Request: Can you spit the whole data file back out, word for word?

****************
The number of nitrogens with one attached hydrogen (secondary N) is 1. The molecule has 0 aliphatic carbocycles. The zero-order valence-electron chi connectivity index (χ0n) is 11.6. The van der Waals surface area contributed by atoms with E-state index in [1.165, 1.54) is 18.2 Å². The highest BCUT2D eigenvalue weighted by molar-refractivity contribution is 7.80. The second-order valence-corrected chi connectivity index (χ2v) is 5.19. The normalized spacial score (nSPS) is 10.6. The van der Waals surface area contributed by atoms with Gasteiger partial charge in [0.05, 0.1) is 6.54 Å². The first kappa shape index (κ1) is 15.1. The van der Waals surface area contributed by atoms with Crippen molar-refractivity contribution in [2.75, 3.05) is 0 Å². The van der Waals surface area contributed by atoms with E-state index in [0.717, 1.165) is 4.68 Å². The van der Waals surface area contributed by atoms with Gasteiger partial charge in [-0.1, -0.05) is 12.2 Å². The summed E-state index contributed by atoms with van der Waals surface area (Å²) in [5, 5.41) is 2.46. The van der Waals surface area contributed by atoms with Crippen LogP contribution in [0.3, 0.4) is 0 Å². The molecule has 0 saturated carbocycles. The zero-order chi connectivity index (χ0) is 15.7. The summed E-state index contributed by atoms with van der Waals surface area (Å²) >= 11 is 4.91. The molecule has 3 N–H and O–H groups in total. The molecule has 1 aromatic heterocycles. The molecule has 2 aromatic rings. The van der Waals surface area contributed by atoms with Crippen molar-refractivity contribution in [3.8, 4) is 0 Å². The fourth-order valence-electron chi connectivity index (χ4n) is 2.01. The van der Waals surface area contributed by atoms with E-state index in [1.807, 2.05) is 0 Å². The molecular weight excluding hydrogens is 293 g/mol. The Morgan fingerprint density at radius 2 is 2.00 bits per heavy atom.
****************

The number of nitrogens with one attached hydrogen (secondary N) is 1. The molecule has 0 aliphatic carbocycles. The zero-order valence-electron chi connectivity index (χ0n) is 11.6. The van der Waals surface area contributed by atoms with E-state index in [1.165, 1.54) is 18.2 Å². The highest BCUT2D eigenvalue weighted by molar-refractivity contribution is 7.80. The second-order valence-corrected chi connectivity index (χ2v) is 5.19. The normalized spacial score (nSPS) is 10.6. The van der Waals surface area contributed by atoms with Gasteiger partial charge in [0.05, 0.1) is 6.54 Å². The first kappa shape index (κ1) is 15.1. The van der Waals surface area contributed by atoms with Crippen molar-refractivity contribution in [2.75, 3.05) is 0 Å². The van der Waals surface area contributed by atoms with E-state index in [0.717, 1.165) is 4.68 Å². The van der Waals surface area contributed by atoms with Gasteiger partial charge in [-0.1, -0.05) is 12.2 Å². The summed E-state index contributed by atoms with van der Waals surface area (Å²) in [5, 5.41) is 2.46. The van der Waals surface area contributed by atoms with Crippen LogP contribution in [0.3, 0.4) is 0 Å². The molecule has 0 saturated carbocycles. The zero-order chi connectivity index (χ0) is 15.7. The summed E-state index contributed by atoms with van der Waals surface area (Å²) >= 11 is 4.91. The molecule has 3 N–H and O–H groups in total. The molecule has 1 aromatic heterocycles. The molecule has 2 aromatic rings. The van der Waals surface area contributed by atoms with Crippen molar-refractivity contribution in [3.8, 4) is 0 Å². The fourth-order valence-electron chi connectivity index (χ4n) is 2.01. The van der Waals surface area contributed by atoms with E-state index in [1.807, 2.05) is 0 Å². The molecular weight excluding hydrogens is 293 g/mol. The Morgan fingerprint density at radius 2 is 2.00 bits per heavy atom.